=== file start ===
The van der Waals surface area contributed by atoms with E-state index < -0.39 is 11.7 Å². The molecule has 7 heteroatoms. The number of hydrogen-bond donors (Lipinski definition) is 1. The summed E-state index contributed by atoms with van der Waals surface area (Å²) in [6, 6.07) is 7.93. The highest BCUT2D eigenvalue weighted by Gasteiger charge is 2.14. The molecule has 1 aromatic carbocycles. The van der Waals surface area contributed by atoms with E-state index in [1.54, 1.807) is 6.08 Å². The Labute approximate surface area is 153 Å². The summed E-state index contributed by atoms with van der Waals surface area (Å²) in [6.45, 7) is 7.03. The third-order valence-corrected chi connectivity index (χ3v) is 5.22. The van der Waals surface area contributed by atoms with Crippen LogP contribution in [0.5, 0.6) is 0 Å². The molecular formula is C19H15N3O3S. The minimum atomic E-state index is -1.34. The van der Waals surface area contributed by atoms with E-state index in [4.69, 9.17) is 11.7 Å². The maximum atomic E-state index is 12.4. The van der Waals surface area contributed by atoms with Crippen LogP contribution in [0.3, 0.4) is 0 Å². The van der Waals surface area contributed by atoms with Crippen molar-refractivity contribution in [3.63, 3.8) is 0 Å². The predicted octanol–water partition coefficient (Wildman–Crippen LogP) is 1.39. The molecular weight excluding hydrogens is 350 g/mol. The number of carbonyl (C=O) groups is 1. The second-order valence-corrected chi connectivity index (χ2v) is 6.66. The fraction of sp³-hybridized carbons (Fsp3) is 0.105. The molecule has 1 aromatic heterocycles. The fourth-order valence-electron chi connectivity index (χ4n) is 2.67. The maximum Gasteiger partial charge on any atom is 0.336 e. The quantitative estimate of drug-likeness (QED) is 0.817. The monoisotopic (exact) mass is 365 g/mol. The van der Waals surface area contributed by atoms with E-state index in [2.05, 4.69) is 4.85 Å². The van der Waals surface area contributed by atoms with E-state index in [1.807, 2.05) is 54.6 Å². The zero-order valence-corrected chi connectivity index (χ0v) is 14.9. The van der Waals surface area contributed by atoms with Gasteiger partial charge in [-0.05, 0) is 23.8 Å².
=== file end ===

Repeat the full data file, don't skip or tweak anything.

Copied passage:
The van der Waals surface area contributed by atoms with E-state index < -0.39 is 11.7 Å². The molecule has 7 heteroatoms. The number of hydrogen-bond donors (Lipinski definition) is 1. The summed E-state index contributed by atoms with van der Waals surface area (Å²) in [6, 6.07) is 7.93. The highest BCUT2D eigenvalue weighted by Gasteiger charge is 2.14. The molecule has 1 aromatic carbocycles. The van der Waals surface area contributed by atoms with E-state index in [1.54, 1.807) is 6.08 Å². The Labute approximate surface area is 153 Å². The summed E-state index contributed by atoms with van der Waals surface area (Å²) in [6.45, 7) is 7.03. The third-order valence-corrected chi connectivity index (χ3v) is 5.22. The van der Waals surface area contributed by atoms with Crippen LogP contribution in [0.5, 0.6) is 0 Å². The molecular formula is C19H15N3O3S. The minimum atomic E-state index is -1.34. The van der Waals surface area contributed by atoms with E-state index in [4.69, 9.17) is 11.7 Å². The maximum atomic E-state index is 12.4. The van der Waals surface area contributed by atoms with Crippen LogP contribution in [0.3, 0.4) is 0 Å². The van der Waals surface area contributed by atoms with Crippen molar-refractivity contribution in [3.63, 3.8) is 0 Å². The predicted octanol–water partition coefficient (Wildman–Crippen LogP) is 1.39. The molecular weight excluding hydrogens is 350 g/mol. The number of carbonyl (C=O) groups is 1. The second-order valence-corrected chi connectivity index (χ2v) is 6.66. The fraction of sp³-hybridized carbons (Fsp3) is 0.105. The molecule has 1 aromatic heterocycles. The fourth-order valence-electron chi connectivity index (χ4n) is 2.67. The maximum Gasteiger partial charge on any atom is 0.336 e. The quantitative estimate of drug-likeness (QED) is 0.817. The monoisotopic (exact) mass is 365 g/mol. The van der Waals surface area contributed by atoms with E-state index in [2.05, 4.69) is 4.85 Å². The van der Waals surface area contributed by atoms with E-state index in [1.807, 2.05) is 54.6 Å². The zero-order valence-corrected chi connectivity index (χ0v) is 14.9. The van der Waals surface area contributed by atoms with Gasteiger partial charge in [-0.05, 0) is 23.8 Å².